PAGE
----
An LPN, or licensed practical nurse, is a type of nurse who provides basic patient care. LPNs typically work in hospitals, nursing homes, and other healthcare facilities. They may also work in home health settings. LPNs are responsible for monitoring patients’ vital signs, administering medications, and providing basic nursing care.
They also provide patient education and support. LPNs work under the supervision of registered nurses (RNs) and doctors. They typically report to an RN or a doctor. In some states, LPNs may also be able to perform certain advanced nursing tasks, such as starting IVs. The following are some of the broad range of jobs an LPN might perform during their work day.
Monitor Patient’s Health
Part of an LPN’s job is to monitor a patient’s health and make sure that they are receiving the best possible care. There are many ways to do this, but some of the most common methods include taking vital signs, checking for changes in the patient’s condition, and keeping track of their medications.
As a front-line caregiver, it is important to be able to identify changes in a patient’s condition so that you can provide the appropriate care and report it to other healthcare team members. To do this, you will need to take vital signs such as the patient’s heart rate, blood pressure, and respiratory rate. You will also want to check for any changes in their appearance, such as their skin color or temperature. If any of these indicators are abnormal, communicating the changes to a Charge Nurse or Doctor is critical.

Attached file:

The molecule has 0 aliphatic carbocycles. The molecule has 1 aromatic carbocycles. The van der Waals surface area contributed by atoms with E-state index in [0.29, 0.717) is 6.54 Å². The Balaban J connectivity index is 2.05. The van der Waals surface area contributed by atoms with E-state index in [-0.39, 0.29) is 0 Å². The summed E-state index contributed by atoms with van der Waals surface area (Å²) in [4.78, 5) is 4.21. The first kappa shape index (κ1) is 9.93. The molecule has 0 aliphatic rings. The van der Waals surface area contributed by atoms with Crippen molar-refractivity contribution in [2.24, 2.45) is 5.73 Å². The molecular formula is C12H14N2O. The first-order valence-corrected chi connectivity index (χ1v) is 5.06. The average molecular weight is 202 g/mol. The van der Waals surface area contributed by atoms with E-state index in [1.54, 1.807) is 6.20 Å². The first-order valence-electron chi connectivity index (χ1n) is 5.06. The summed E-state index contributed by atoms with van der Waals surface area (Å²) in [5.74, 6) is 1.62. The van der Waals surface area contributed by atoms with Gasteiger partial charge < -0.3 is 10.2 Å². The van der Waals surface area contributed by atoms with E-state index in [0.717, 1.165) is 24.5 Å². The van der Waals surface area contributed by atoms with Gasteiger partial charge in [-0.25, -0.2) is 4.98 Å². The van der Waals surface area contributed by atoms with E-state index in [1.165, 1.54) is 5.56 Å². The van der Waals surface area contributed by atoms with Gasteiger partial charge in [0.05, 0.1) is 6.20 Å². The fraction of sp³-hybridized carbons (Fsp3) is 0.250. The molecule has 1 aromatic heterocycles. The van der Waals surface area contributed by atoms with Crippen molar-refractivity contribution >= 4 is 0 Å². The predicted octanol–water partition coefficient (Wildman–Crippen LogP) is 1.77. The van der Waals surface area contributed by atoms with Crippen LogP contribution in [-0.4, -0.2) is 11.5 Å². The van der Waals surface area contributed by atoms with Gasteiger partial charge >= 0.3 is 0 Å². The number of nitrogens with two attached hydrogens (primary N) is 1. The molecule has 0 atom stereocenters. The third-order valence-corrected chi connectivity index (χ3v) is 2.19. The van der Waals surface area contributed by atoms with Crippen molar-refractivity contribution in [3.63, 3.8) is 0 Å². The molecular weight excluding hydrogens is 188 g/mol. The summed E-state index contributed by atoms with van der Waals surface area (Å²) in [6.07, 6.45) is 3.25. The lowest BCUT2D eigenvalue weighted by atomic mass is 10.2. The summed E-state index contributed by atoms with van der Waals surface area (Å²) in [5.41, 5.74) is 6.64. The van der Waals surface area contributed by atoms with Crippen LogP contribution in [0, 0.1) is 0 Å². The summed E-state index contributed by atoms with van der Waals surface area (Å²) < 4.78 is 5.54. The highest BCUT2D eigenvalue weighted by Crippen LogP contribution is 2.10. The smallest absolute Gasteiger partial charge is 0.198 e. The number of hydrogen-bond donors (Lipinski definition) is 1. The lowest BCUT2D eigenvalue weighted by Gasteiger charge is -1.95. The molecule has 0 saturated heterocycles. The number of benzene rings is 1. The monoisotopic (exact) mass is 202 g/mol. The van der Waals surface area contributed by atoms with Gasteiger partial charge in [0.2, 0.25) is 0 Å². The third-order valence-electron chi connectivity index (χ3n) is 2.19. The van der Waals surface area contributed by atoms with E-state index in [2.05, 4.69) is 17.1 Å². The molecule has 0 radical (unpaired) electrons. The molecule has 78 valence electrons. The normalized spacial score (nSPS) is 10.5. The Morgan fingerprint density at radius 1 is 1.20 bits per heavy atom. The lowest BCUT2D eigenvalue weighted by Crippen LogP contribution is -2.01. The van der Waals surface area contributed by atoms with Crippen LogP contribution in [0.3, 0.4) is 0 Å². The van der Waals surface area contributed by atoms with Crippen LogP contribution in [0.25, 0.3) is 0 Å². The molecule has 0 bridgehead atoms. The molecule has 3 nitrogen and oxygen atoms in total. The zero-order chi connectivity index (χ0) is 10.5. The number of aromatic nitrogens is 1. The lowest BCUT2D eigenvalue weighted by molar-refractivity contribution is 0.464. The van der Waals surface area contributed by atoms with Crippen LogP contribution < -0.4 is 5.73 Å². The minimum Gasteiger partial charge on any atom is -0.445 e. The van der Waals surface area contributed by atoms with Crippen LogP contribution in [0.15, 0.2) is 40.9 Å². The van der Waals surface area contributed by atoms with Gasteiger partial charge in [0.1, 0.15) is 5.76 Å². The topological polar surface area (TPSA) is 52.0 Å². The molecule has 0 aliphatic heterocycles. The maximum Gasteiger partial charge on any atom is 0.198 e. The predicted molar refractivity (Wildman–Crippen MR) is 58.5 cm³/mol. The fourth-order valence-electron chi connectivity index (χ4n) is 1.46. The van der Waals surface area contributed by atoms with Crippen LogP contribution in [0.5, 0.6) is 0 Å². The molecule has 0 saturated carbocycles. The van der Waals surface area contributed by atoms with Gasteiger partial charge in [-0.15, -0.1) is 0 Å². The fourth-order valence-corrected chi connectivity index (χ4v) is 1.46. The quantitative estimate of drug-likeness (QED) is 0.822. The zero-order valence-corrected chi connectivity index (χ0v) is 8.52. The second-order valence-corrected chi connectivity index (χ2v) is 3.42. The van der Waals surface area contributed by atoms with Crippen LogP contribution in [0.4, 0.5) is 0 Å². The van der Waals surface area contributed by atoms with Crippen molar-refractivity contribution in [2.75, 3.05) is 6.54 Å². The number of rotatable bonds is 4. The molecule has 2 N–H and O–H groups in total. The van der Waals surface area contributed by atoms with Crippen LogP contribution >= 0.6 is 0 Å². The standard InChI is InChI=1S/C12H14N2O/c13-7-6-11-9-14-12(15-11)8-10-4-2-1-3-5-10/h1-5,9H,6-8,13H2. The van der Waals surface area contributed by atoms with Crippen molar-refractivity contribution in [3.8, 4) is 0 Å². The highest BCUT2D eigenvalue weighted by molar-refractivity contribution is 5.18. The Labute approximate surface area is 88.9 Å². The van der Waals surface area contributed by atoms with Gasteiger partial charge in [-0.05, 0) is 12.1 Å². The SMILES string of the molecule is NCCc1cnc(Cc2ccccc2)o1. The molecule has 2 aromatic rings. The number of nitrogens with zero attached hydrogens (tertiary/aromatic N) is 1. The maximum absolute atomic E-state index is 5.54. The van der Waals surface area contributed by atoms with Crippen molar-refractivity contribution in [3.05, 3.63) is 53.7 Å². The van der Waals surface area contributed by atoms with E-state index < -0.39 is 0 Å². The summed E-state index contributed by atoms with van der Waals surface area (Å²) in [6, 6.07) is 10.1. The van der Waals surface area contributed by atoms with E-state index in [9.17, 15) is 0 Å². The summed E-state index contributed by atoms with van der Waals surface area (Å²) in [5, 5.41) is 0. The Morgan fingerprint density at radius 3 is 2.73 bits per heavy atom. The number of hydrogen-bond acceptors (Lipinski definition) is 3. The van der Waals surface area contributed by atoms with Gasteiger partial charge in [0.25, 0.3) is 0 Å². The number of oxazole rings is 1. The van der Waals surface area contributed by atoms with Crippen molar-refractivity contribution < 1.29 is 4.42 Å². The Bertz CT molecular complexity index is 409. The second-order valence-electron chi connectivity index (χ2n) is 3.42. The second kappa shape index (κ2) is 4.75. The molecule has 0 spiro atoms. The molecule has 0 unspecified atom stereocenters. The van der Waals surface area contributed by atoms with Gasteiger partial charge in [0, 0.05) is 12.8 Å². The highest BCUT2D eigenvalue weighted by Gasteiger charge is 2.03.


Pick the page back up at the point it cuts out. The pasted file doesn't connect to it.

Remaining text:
When a person is wounded often times best medical practices dictate that the wound should be dressed in a bandage. That bandage could be as simple as your basic over-the-counter adhesive bandage (think Band-Aid) or as complex as a complete gauze dressing. Regardless of the type or severity of the injury, keeping bandaging clean is paramount to maintaining the patient’s health as dirty bandages can promote infection. Many times LPNs will be called upon to change a patient’s bandaging when appropriate. This could be once each day or more often as the doctor prescribes.
Listen and Document Patient Concerns
Listening to others is a skill that most people have been practicing since Kindergarten. Many of us, even grown adults, have a hard time really listening to what others are saying. As a Licensed Practical Nurse, this is a skill you must master to truly excel at your profession. Not only must you listen to patients, you should record pieces of information that are pertinent to their care. This could include:
- The patient’s chief complaint
- A brief history of the complaint
- Any relevant family history
- A list of current medications
- Any other pertinent information that may help in the diagnosis and treatment of the patient’s condition.
By taking the time to thoroughly document a patient’s concerns, you can help ensure that they receive the best possible care.
Provide Daily Care
The list of daily care items an LPN may be called upon to undertake could be quite extensive. It could be as simple as sitting with a patient to provide comfort. Other duties might include bathing and dressing patients, taking vital signs, and giving injections. Caterer insertion and care may also fall under these roles. LPNS may change bandages, assist patients with meals, check testing procedures, and work with RNs, or registered nurses, on a patient’s overall health plan. LPNs also play an important role in educating patients and their families about medical conditions and treatments.